Throughout the week we rotate our roles. Our SM is the first person to learn to call the show, will call throughout the technical period and until the DSM is trained up and ready. As the ASM you are one of the last people to learn the call and for me it started when we were in Adelaide. Which has been one of my favourite experiences so far!

So during the week we get about 3 calls each. When we rotate through the calling, we also rotate through the plots. My home plot is Opposite Prompt and our Deputy’s is Prompt Side. This is basically a deck plot, that involves paging, assisting, spotting the movements of automation or flys, the cast onstage and even handling Toto.

I love calling, it’s like being in a control centre, nothing happens unless you say GO.

What was your first professional job as an ASM like and what is something people might not know about your line of work?
My first professional paid job as an ASM is The Wizard of Oz. I’ve done plenty of shows and events since graduating in 2015, but mostly as the Stage Manager for companies like the Australian Theatre for Young People. Which is a completely different role. A lot of things are Musical Theatre specific, quite often during plays you are a team of one, and you don’t get to call the show, but rather operate lighting and sound.

A lot of people say “I could be a Stage Manager, I can totally boss people around”, but our job isn’t about bossing people around, it’s about connecting people and departments. We have to maintain a healthy relationship with everyone, be a leader and be a friend at the same time, because after all theatre is collaborative experience.

How did you react when you booked the job on The Wizard of Oz touring company as the Assistant Stage Manager and what do you like about this job in particular?
You have no idea! I was working at SeaLife Sydney Aquarium (a great casual job in -between productions), and nobody there knew because when you send your CV out to every Producer in Australia you never know what will happen.

So here I am on my lunch break, reading my emails and bam! ’I’m delighted to offer you the position of ASM for Wizard of Oz.” My whole body filled with excitement. I immediately rang my fiancé and told him, then rang my family. It was a crazy experience, but being my first professional ASM touring contract I was beyond excited!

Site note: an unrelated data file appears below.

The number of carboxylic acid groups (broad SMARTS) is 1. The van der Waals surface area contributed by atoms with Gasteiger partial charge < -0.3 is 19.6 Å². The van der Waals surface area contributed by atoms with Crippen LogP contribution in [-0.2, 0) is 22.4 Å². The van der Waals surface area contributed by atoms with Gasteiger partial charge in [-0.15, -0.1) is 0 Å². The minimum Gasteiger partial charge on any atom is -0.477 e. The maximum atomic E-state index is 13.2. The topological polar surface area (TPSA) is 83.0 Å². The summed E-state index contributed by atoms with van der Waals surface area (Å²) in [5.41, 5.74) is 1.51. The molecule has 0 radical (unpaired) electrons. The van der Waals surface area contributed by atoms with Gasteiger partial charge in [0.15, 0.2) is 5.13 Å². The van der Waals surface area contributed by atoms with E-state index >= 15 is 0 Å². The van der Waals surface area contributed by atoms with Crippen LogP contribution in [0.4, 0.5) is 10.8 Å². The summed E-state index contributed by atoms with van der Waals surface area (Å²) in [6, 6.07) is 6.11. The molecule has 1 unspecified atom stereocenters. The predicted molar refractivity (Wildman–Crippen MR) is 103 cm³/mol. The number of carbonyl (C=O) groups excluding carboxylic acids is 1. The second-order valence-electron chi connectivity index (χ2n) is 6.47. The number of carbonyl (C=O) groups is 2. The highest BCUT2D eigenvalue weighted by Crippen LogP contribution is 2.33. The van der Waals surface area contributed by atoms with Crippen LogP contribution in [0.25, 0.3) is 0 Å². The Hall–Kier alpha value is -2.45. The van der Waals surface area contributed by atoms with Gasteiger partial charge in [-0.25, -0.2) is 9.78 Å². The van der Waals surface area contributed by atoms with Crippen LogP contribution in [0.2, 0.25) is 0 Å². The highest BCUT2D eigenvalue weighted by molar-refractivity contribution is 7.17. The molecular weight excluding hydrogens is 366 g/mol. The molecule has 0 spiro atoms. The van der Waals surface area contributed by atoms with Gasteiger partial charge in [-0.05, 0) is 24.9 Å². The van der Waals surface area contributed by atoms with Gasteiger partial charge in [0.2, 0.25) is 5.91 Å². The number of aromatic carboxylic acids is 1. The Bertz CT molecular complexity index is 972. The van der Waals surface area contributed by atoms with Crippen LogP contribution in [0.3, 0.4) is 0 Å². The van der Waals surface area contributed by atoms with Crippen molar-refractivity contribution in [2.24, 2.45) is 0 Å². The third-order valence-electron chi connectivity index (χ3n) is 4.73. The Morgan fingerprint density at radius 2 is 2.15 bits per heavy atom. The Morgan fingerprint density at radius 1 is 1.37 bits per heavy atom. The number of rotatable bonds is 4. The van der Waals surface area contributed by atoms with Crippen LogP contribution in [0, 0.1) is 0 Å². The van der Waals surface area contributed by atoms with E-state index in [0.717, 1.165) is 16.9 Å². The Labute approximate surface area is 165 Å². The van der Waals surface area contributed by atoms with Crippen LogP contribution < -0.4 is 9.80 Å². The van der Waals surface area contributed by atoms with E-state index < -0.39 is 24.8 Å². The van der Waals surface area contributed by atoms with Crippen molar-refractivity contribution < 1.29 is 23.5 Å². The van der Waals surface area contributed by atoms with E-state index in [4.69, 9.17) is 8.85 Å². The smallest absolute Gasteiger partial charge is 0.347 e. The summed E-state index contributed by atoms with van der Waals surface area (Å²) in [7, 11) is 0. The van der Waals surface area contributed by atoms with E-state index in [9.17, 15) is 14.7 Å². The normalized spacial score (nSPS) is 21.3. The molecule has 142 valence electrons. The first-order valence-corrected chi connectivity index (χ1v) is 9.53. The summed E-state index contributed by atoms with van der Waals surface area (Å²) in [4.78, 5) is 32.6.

What are the most challenging and rewarding parts about being an assistant stage manager?
One of the most challenging parts that come with being a Stage Manager is also one of my favourite parts of why I love theatre and can be very rewarding. It is (spoilers!) LIVE THEATRE!

You need to be really quick on your feet, but also be able to think logically because you never know when something can happen. Whether that is a show stop, or an important prop has all of a sudden broken, perhaps working with children and their somewhat unexpected nature… which you could say the same to my current job and working with dogs.

Being able to keep your cool and stay focused is most important and I can tell you when it all comes together in the end it is a huge reward!  But really, I love it, and that’s why I do it!

Do you have any musical, play or other form of entertainment you would love to be a stage manager for?
There are so many shows out, old and new, that I’d love to have the change to Stage Manage. My top three musicals are Wicked, Mary Poppins and Billy Elliot. But also new shows like Mean Girls, Anastasia, Dear Evan Hansen.. seriously we could be here all day listing musicals.. but basically I want to work on the shows with songs that never leave you head.

What is a future dream of yours and can you reveal any upcoming projects?
I just want to keep working in theatre, keep pushing myself and slowly climbing the ranks, bring my flare and knowledge with me.

As for upcoming projects, a Fame Reporter exclusive right here, I am heading to Evita as the Props/Assistant Stage Manager for the upcoming Australian tour and I am so thrilled!

Lastly who or what inspires you?
My family. They are my biggest supporters. They have always allowed me to follow my dreams, be myself and let me make my own decisions. Without them I would not be where I am today.

Fame Reporter Speed Round

Favourite musical?

Music icon?

Spirit Animal?

Favourite holiday trip you’ve ever had?
Hawaii in February this year. I got engaged!

Favourite Wizard of Oz song?
Red Shoes Blues – I would Drag the crap out of that!

Any Pre – show rituals?
I try and keep my pre-shows very different, simple things like going to the bathroom, or getting changed at different times. It sets me up for the show, because no show is the same.

Favourite Disney film?

Broadway celebrity crush?
Tom Holland (he played Billy Elliot in the UK…that count’s right)

Place you most want to travel to?
NEW YORK – I know…HUGE theatre fan, that’s never been…I know!

Finally do you have any secret talents?
I don’t drink coffee. Not so much a secret talent, but it always surprises people especially in theatre. I just have natural energy.

Thank you Joshua for being our guest at The Fame Reporter we wish you all the best and chookas for the Australian tour of The Wizard of Oz.


Get tickets to The Wizard of Oz. The show plays in Melbourne until the end of July 2018.

Book your seats here –

Interviewed and edited by Founder of The Fame Reporter, Ellen Goddard.

Follow his future adventures on social media here!
Twitter @josh_broadbent

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Headshot Image – supplied